Baltimore Orioles are found in a variety of habitats
but prefer areas that contain deciduous trees near the water. In the
summer during breeding season they are found from southern Canada in
a bowl shaped range that extends down to Mississippi. During the
winter they can be found in Florida, Cuba, southern Mexico and much
of central America.
The Baltimore Oriole has quite a diverse diet that
includes insects, fruit and nectar from flowers. Nectar is mostly
consumed during the non-breeding season when many Orioles are found in
Mexico. Because they drink nectar orioles are thought to be
important pollinators in these areas. While Orioles will
occasionally take nectar from plants and nectar feeders during the
summer, the majority of their diet is made of insects, mainly
Photo: M. Noonan
Pair bonding is started right as the females nears
breeding territories. Here they are courted by the males already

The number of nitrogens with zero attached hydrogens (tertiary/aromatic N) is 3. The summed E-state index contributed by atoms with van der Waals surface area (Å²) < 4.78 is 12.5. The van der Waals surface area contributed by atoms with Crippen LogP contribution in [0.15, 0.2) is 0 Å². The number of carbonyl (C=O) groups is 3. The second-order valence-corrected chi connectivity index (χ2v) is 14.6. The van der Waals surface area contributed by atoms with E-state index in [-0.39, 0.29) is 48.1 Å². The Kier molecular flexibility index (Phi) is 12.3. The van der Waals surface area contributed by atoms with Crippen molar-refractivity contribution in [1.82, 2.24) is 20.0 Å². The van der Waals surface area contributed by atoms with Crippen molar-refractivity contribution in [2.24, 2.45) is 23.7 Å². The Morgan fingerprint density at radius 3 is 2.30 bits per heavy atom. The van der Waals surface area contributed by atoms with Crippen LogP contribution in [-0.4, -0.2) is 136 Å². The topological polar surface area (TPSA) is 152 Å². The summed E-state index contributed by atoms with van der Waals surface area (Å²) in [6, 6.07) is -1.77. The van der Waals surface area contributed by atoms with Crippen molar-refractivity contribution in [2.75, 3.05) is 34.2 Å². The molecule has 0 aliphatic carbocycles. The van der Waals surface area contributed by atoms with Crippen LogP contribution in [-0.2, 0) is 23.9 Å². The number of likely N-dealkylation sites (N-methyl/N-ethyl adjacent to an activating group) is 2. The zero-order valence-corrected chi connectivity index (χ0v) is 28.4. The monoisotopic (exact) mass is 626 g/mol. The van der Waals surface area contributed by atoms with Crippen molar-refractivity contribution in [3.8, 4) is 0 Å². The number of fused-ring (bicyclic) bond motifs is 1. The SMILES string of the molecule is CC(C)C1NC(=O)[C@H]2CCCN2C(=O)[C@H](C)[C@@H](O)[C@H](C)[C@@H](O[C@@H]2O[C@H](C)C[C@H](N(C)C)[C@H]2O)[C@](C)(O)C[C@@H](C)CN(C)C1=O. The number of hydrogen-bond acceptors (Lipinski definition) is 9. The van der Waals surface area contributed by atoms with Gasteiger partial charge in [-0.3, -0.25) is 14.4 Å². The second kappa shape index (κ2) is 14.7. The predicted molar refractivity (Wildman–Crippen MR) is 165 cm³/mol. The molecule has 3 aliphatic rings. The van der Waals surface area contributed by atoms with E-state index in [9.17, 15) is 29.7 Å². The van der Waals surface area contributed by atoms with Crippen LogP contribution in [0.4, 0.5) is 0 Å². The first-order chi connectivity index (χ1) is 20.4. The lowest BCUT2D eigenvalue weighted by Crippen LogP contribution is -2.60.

holding territories. When courting a female a male will bow and sing
a song to persuade her to stay with him. After pair bonding both the
male and female will aggress intruders; males attacking other males
and females attacking other females.
Females alone will make a nest in late April or May
around the time there are abundant insect populations. It will take
the female about a week to make the hanging nest which she will
build in three steps. First, she will build the overall base of the
nest with strong, flexible materials. Next, she adds springy
material to make sure the nest holds a bowl shape and doesn't sag.
Last the female lines the interior of the nest with soft, downy
fibers. After making the nest the female will lay 3-7 eggs and after
around two weeks the chicks will hatch. The chicks at the moment of
hatching are altricial so they cannot feed themselves or regulate
their body temperature so they depend completely on their parents.
Photo: Sara Morris